The rotary head drum assembly 4 includes a head drum 28 which is rotated in the clockwise direction. The other rotary head drum assembly 8 includes a head drum 29 which is rotated in the counter-clockwise direction. The relationship between the scanning directions of the head drums 28 and 29 and the running directions of the magnetic tapes 11 and 12 are the same as each other in the VTR parts I and II. A magnetic recording/reproducing head 31 is attached to a part of the peripheral portion of the head drum 28. A magnetic erasing head 32 is attached to the peripheral portion of the head drum 28 adjacent to the head 31. The magnetic erasing head 32 runs along substantially the same scanning path as the magnetic head 31. Similarly, a magnetic recording/reproducing head 33 and a magnetic erasing head 34 are attached to a part of the peripheral portion of the head drum 29, adjacent to each other. The magnetic recording/reproducing heads 31 and 33 follow the magnetic erasing heads 32 and 34 with respect to the rotational direction of the head drums 28 and 29, respectively. While the previously recorded signals are erased from the magnetic tape 10 or 11 by the magnetic erasing head 32 or 34, new signals are recorded on the magnetic tape 10 or 11 by the magnetic head 31 or 33. The tape drive wheel 5 for intermittently feeding the magnetic tape 11 is arranged near the head drum assembly 4, and it is in the form of cylindrical roller having a smaller diameter than the rotary head drum 28. Rubber is attached to the circumferential surface of the drive wheel 5 to impart a considerable frictional force to the magnetic tape 11. The tape drive wheel 5 is intermittently driven by a capstan motor 36 directly connected to the drive wheel 5.

The tape drive wheel 9 in the second tape running system 2 has the same structure as the tape drive wheel 5 in the first tape running system 1. Similarly, it is intermittently driven by a capstan motor 37 directly connected to itself. The capstan motors 36 and 37 are, for example, DC motors. Code generators for detecting rotational angles of the motors 36 and 37 are fixed to rotary shafts of the capstan motors 36 and 37. The rotations of the motors 36 and 37 are controlled by the detected outputs of the code generators. The capstan motors 36 and 37 may be pulse motors or step motors.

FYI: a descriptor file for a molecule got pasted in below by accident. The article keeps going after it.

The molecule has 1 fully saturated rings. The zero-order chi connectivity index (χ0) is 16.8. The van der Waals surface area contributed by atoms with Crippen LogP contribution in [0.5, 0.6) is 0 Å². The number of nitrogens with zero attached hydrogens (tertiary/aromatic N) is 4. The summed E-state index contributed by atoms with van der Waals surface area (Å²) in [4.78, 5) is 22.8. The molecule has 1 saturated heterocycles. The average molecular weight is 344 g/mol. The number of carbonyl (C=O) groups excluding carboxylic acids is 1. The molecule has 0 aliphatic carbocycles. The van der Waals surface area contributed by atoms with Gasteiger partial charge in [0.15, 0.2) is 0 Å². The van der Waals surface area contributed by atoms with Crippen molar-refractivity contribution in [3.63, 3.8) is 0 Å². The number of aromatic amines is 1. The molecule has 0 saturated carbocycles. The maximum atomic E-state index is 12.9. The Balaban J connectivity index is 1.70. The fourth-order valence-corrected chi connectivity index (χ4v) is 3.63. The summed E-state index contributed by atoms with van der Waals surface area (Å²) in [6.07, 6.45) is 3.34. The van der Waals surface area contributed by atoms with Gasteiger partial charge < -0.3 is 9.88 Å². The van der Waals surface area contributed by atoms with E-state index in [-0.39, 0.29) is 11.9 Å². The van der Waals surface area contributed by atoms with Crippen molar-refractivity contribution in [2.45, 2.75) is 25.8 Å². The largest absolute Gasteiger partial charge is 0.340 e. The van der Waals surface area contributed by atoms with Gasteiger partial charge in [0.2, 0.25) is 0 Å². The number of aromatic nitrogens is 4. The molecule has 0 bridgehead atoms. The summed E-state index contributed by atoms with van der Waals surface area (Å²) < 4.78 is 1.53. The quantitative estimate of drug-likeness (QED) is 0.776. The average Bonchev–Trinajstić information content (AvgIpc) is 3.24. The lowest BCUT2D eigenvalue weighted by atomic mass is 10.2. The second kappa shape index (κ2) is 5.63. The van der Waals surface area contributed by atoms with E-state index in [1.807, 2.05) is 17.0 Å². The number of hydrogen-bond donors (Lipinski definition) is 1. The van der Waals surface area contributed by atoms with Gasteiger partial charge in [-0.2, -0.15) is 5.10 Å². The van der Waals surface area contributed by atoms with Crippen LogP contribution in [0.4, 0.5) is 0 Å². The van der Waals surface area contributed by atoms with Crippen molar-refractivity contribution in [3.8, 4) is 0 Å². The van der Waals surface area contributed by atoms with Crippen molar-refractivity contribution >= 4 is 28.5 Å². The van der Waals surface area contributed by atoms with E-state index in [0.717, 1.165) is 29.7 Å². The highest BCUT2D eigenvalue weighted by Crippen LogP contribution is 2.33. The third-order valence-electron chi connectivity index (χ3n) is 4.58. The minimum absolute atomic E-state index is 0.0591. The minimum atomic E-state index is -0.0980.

Next, there will be described the accumulators 13 and 14 arranged between the first tape running system 1 and the second tape running system 2.

Through holes 38 and 39 are made in the accumulators 13 and 14 along the lengthwise directions of the accumulators 13 and 14, respectively. The through holes 38 and 39 have rectangular cross-section the width of which is nearly equal to the width of the magnetic tapes 11 and 12. Air in the through holes 38 and 39 is sucked through pipes 40 and 41 by not-shown vacuum pumps, so that the slackened magnetic tapes 11 and 12 are guided into the through holes 38 and 39 in the form of letter U.

A pair of sensing elements 42 and 43 for detecting the magnetic tapes 11 and 12 are arranged at the side of the accumulator 13. A reel motor 44 to drive the reel 3 is rotated with the detecting output of the sensing element 42. And a reel motor 45 to drive the reel 7 is rotated with the detecting output of the sensing element 43. Similarly, another pair of sensing elements 46 and 47 for detecting the magnetic tapes 11 and 12 are arranged at the side of the other accumulator 14. A reel motor 48 to drive the reel 6 is rotated with the detecting output of the sensing element 46. And a reel motor 49 to drive the reel 10 is rotated with the detecting output of the sensing element 47. Accordingly, portions of the magnetic tapes 11 and 12 of substantially predetermined length are always stored in the accumulators 13 and 14.